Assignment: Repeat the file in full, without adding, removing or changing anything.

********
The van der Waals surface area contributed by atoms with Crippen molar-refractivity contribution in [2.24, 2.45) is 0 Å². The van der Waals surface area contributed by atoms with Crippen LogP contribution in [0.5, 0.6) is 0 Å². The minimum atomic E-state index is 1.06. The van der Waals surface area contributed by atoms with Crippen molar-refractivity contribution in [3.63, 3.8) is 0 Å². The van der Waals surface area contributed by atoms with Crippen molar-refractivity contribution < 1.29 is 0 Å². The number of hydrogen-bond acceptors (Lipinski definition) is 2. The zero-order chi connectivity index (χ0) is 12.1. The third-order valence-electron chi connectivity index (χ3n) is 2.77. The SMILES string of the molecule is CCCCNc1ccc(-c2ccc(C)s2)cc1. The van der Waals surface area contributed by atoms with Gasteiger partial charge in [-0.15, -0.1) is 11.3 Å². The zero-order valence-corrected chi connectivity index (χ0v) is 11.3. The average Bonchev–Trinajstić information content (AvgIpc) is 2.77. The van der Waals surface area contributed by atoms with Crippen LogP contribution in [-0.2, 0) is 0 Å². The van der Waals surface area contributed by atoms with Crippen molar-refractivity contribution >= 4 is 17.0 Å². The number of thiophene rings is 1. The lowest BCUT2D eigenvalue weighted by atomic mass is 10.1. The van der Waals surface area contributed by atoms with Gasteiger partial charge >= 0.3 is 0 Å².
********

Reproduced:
The van der Waals surface area contributed by atoms with Crippen molar-refractivity contribution in [2.24, 2.45) is 0 Å². The van der Waals surface area contributed by atoms with Crippen LogP contribution in [0.5, 0.6) is 0 Å². The minimum atomic E-state index is 1.06. The van der Waals surface area contributed by atoms with Crippen molar-refractivity contribution in [3.63, 3.8) is 0 Å². The van der Waals surface area contributed by atoms with Crippen molar-refractivity contribution < 1.29 is 0 Å². The number of hydrogen-bond acceptors (Lipinski definition) is 2. The zero-order chi connectivity index (χ0) is 12.1. The third-order valence-electron chi connectivity index (χ3n) is 2.77. The SMILES string of the molecule is CCCCNc1ccc(-c2ccc(C)s2)cc1. The van der Waals surface area contributed by atoms with Gasteiger partial charge in [-0.15, -0.1) is 11.3 Å². The zero-order valence-corrected chi connectivity index (χ0v) is 11.3. The average Bonchev–Trinajstić information content (AvgIpc) is 2.77. The van der Waals surface area contributed by atoms with Crippen LogP contribution in [-0.2, 0) is 0 Å². The van der Waals surface area contributed by atoms with Crippen molar-refractivity contribution >= 4 is 17.0 Å². The number of thiophene rings is 1. The lowest BCUT2D eigenvalue weighted by atomic mass is 10.1. The van der Waals surface area contributed by atoms with Gasteiger partial charge >= 0.3 is 0 Å².